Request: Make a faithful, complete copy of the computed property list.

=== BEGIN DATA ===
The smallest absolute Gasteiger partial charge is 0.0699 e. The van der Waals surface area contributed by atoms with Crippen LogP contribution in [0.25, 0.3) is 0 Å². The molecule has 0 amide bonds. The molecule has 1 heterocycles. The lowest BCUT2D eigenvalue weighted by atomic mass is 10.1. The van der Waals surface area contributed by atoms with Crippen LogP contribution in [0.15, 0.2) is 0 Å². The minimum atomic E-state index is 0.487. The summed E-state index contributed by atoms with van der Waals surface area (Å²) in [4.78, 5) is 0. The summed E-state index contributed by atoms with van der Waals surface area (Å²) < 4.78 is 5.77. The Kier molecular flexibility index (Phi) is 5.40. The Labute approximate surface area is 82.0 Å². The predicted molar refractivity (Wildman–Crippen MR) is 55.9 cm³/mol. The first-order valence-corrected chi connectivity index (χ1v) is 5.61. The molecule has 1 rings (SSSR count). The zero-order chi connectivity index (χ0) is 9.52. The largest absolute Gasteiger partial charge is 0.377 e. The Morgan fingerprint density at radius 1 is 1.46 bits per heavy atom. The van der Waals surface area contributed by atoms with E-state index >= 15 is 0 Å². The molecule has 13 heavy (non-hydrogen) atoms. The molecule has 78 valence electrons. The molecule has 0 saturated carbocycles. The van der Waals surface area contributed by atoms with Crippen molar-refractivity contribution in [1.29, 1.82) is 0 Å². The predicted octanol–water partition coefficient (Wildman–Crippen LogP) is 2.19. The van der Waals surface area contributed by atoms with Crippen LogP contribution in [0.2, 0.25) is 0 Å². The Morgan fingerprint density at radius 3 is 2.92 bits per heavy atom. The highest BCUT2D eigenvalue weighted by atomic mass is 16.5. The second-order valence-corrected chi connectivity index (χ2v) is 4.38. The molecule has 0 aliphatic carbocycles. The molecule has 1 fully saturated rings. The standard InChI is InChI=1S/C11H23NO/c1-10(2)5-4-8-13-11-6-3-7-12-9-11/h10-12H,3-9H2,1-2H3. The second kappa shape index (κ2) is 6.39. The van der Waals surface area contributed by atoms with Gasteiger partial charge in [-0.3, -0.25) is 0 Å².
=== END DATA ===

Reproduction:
The smallest absolute Gasteiger partial charge is 0.0699 e. The van der Waals surface area contributed by atoms with Crippen LogP contribution in [0.25, 0.3) is 0 Å². The molecule has 0 amide bonds. The molecule has 1 heterocycles. The lowest BCUT2D eigenvalue weighted by atomic mass is 10.1. The van der Waals surface area contributed by atoms with Crippen LogP contribution in [0.15, 0.2) is 0 Å². The minimum atomic E-state index is 0.487. The summed E-state index contributed by atoms with van der Waals surface area (Å²) in [4.78, 5) is 0. The summed E-state index contributed by atoms with van der Waals surface area (Å²) < 4.78 is 5.77. The Kier molecular flexibility index (Phi) is 5.40. The Labute approximate surface area is 82.0 Å². The predicted molar refractivity (Wildman–Crippen MR) is 55.9 cm³/mol. The first-order valence-corrected chi connectivity index (χ1v) is 5.61. The molecule has 1 rings (SSSR count). The zero-order chi connectivity index (χ0) is 9.52. The largest absolute Gasteiger partial charge is 0.377 e. The Morgan fingerprint density at radius 1 is 1.46 bits per heavy atom. The van der Waals surface area contributed by atoms with E-state index >= 15 is 0 Å². The molecule has 13 heavy (non-hydrogen) atoms. The molecule has 78 valence electrons. The molecule has 0 saturated carbocycles. The van der Waals surface area contributed by atoms with Crippen molar-refractivity contribution in [1.29, 1.82) is 0 Å². The predicted octanol–water partition coefficient (Wildman–Crippen LogP) is 2.19. The van der Waals surface area contributed by atoms with Crippen LogP contribution in [0.2, 0.25) is 0 Å². The Morgan fingerprint density at radius 3 is 2.92 bits per heavy atom. The highest BCUT2D eigenvalue weighted by atomic mass is 16.5. The second-order valence-corrected chi connectivity index (χ2v) is 4.38. The molecule has 0 aliphatic carbocycles. The molecule has 1 fully saturated rings. The standard InChI is InChI=1S/C11H23NO/c1-10(2)5-4-8-13-11-6-3-7-12-9-11/h10-12H,3-9H2,1-2H3. The second kappa shape index (κ2) is 6.39. The van der Waals surface area contributed by atoms with Gasteiger partial charge in [-0.3, -0.25) is 0 Å².